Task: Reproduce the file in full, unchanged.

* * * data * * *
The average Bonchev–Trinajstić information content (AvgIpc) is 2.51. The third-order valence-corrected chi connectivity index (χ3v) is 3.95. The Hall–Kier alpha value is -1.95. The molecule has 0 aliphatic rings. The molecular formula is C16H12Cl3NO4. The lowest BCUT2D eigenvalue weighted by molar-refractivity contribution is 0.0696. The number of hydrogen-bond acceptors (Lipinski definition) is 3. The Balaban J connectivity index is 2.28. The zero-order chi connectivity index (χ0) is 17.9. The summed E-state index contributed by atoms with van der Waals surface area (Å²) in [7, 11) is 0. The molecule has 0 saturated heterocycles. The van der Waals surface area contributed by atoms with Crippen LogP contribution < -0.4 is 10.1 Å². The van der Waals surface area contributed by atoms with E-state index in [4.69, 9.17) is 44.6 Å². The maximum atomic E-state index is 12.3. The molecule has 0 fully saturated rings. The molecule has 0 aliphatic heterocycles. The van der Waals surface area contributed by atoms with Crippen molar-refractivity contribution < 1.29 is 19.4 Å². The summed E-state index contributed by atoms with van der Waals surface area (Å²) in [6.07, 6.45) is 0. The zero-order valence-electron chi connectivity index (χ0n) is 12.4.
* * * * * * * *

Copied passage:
The average Bonchev–Trinajstić information content (AvgIpc) is 2.51. The third-order valence-corrected chi connectivity index (χ3v) is 3.95. The Hall–Kier alpha value is -1.95. The molecule has 0 aliphatic rings. The molecular formula is C16H12Cl3NO4. The lowest BCUT2D eigenvalue weighted by molar-refractivity contribution is 0.0696. The number of hydrogen-bond acceptors (Lipinski definition) is 3. The Balaban J connectivity index is 2.28. The zero-order chi connectivity index (χ0) is 17.9. The summed E-state index contributed by atoms with van der Waals surface area (Å²) in [7, 11) is 0. The molecule has 0 saturated heterocycles. The van der Waals surface area contributed by atoms with Crippen LogP contribution < -0.4 is 10.1 Å². The van der Waals surface area contributed by atoms with E-state index in [4.69, 9.17) is 44.6 Å². The maximum atomic E-state index is 12.3. The molecule has 0 fully saturated rings. The molecule has 0 aliphatic heterocycles. The van der Waals surface area contributed by atoms with Crippen molar-refractivity contribution < 1.29 is 19.4 Å². The summed E-state index contributed by atoms with van der Waals surface area (Å²) in [6.07, 6.45) is 0. The zero-order valence-electron chi connectivity index (χ0n) is 12.4.